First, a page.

Veils on staircases are a recipe for disaster and neck injury when your attendant, henceforth named Clumsy Clementine, trods on your veil and you get whiplash.

Similarly bedecked ladies in attendance to the bride has continued, well, since then with the idea of evil spirits or curses at weddings carrying on to the late 19th century. During this time, couples of means also took their attendant parties along with them on the after wedding vacation in a whirlwind bridal tour. The friends who witness your deflowering together stay together?

Veils have been a part of weddings from Roman times for this very reason, apparently providing comfort that if the evil spirits could not see you clearly then you were safe. (Toddlers and ostriches would approve of this concept.) I’m also going to bet that some crafty bride realized this idea, put her own veils down for anti-enchantment defense, and left Clumsy Clementine barefaced for the malicious spirits’ snack time. Prior to the last century, if you were the barefaced maid, you were the superfluous, disposable maid.

During the 20th century, maids’ veils began to shorten while the bridal veil remained long as the ideas of trickery and evil spirits also began to wane. The concept of “Maid of Honor” began to gain prominence in selecting an extra special cathedral train-plumper, stemming from the British tradition of queens’ attendants called maids of honor. Junior bridesmaids, girls not of marriageable age, began to pop up in wedding parties. And, in a nod to the changing social times, multigendered parties have also become more common in the 21st century.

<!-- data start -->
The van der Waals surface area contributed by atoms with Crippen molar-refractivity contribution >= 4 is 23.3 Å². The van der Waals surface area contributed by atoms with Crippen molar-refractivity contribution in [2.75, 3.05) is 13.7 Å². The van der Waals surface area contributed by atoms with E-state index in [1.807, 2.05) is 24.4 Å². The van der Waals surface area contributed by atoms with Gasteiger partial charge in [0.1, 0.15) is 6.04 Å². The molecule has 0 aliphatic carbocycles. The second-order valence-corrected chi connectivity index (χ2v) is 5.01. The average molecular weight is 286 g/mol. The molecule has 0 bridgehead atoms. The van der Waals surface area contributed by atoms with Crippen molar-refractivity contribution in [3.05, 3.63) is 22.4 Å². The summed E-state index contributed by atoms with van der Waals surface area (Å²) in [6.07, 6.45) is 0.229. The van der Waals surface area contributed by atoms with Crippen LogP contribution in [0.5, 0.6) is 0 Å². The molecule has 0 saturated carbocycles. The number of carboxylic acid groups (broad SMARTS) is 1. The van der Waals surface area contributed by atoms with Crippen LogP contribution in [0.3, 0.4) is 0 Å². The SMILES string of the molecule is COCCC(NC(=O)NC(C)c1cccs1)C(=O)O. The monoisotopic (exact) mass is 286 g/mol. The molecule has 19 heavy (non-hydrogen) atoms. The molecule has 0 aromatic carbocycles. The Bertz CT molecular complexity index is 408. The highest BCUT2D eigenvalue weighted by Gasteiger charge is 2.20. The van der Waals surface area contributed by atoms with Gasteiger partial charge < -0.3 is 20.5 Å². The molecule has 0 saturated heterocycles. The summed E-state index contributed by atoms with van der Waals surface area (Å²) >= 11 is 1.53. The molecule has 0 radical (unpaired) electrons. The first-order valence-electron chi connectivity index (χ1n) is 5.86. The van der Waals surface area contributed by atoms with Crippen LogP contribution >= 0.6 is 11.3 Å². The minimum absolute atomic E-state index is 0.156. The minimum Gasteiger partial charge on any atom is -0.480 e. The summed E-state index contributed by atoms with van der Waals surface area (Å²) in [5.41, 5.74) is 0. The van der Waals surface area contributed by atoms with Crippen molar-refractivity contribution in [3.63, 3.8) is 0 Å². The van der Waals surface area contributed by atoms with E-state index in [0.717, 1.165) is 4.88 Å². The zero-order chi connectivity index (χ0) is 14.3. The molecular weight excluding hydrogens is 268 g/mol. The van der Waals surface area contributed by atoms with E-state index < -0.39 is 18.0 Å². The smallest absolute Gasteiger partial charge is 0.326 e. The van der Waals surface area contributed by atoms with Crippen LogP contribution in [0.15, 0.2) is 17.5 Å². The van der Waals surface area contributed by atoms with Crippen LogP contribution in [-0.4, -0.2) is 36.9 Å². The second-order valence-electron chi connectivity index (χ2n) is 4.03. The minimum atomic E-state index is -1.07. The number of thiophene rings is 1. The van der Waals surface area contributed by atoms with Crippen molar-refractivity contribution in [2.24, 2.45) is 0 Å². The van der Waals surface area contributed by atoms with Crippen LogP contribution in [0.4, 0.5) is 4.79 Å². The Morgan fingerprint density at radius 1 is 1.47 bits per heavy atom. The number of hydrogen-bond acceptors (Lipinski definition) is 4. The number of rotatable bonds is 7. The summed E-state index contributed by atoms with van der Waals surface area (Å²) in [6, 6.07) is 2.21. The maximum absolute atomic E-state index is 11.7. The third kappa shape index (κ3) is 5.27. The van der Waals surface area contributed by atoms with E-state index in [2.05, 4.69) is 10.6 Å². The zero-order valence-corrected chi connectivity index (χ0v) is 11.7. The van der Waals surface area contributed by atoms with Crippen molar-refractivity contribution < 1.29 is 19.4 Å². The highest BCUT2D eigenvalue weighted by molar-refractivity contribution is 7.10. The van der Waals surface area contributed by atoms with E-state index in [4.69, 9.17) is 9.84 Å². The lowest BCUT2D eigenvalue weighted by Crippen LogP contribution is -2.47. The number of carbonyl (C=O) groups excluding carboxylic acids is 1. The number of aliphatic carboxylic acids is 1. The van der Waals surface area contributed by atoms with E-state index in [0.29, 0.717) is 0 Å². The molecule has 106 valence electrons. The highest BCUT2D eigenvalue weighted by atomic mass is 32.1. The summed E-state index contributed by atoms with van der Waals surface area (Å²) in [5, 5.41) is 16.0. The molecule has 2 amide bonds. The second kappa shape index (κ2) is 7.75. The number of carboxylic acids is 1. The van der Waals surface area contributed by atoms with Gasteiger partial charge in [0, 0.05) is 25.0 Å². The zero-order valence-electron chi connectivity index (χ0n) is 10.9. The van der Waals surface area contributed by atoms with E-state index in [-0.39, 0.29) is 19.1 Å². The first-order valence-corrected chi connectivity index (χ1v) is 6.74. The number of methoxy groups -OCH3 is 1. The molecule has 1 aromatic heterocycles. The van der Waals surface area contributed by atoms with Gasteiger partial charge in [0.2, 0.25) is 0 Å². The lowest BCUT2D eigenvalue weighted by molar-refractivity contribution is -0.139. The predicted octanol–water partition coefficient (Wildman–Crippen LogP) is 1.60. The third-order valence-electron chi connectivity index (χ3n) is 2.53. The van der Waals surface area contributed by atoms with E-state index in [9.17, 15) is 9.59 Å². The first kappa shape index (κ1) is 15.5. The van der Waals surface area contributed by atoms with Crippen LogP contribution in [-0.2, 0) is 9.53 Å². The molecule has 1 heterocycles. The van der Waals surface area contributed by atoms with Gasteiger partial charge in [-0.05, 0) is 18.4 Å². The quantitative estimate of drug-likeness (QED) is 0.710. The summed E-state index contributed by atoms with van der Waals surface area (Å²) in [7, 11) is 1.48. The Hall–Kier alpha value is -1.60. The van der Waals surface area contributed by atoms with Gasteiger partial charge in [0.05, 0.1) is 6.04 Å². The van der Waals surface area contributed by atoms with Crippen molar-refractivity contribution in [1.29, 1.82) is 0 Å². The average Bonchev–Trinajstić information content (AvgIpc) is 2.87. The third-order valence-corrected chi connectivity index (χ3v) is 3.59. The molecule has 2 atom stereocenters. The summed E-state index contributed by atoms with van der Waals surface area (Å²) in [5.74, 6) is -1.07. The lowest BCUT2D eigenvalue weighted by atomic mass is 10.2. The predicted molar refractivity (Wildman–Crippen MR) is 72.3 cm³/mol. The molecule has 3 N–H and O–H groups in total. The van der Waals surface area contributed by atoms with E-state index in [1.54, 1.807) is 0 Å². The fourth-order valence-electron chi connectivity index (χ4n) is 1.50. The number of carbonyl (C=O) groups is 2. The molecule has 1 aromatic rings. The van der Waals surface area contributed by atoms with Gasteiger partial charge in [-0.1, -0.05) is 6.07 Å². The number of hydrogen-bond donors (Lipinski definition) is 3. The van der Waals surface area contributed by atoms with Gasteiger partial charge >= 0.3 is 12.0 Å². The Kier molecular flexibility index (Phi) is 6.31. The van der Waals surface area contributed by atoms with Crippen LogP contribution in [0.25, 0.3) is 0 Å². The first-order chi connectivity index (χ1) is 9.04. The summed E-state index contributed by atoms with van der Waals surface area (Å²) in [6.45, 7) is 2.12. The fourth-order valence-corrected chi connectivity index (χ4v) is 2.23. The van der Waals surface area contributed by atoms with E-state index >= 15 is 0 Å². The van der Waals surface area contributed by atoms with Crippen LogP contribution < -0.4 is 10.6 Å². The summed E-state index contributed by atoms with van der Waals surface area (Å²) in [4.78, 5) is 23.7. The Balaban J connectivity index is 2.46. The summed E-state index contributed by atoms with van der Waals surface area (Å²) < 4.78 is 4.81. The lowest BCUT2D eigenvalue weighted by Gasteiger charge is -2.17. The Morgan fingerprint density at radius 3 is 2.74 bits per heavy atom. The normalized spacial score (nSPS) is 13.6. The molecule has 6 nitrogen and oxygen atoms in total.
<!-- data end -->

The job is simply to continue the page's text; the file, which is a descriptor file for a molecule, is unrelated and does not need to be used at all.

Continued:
It could be so much worse than that short David’s Bridal blue thing you bought on sale and quickly donated to Goodwill.

The expectation of a bridesmaid varies greatly in modern western culture. Traditionally, the bridesmaids have planned the wedding shower, bachelorette party, aided with planning, purchased overpriced non-transferable to other occasion dresses, and assisted the day of the wedding on various tasks as assigned by likely at that point deranged bride. But, traditions have also started to evolve over time. In modern etiquette, Judith Martin writes, “Contrary to rumor, bridesmaids are not obliged to entertain in honor of the bride, nor to wear dresses they cannot afford.” I also especially appreciate The Bridal Brigade posting on A Practical Wedding, talking about asking for assistance from multiple people as they will all likely want to help and comprising your wedding party out of your good relations no matter their standing, identity, or affiliation.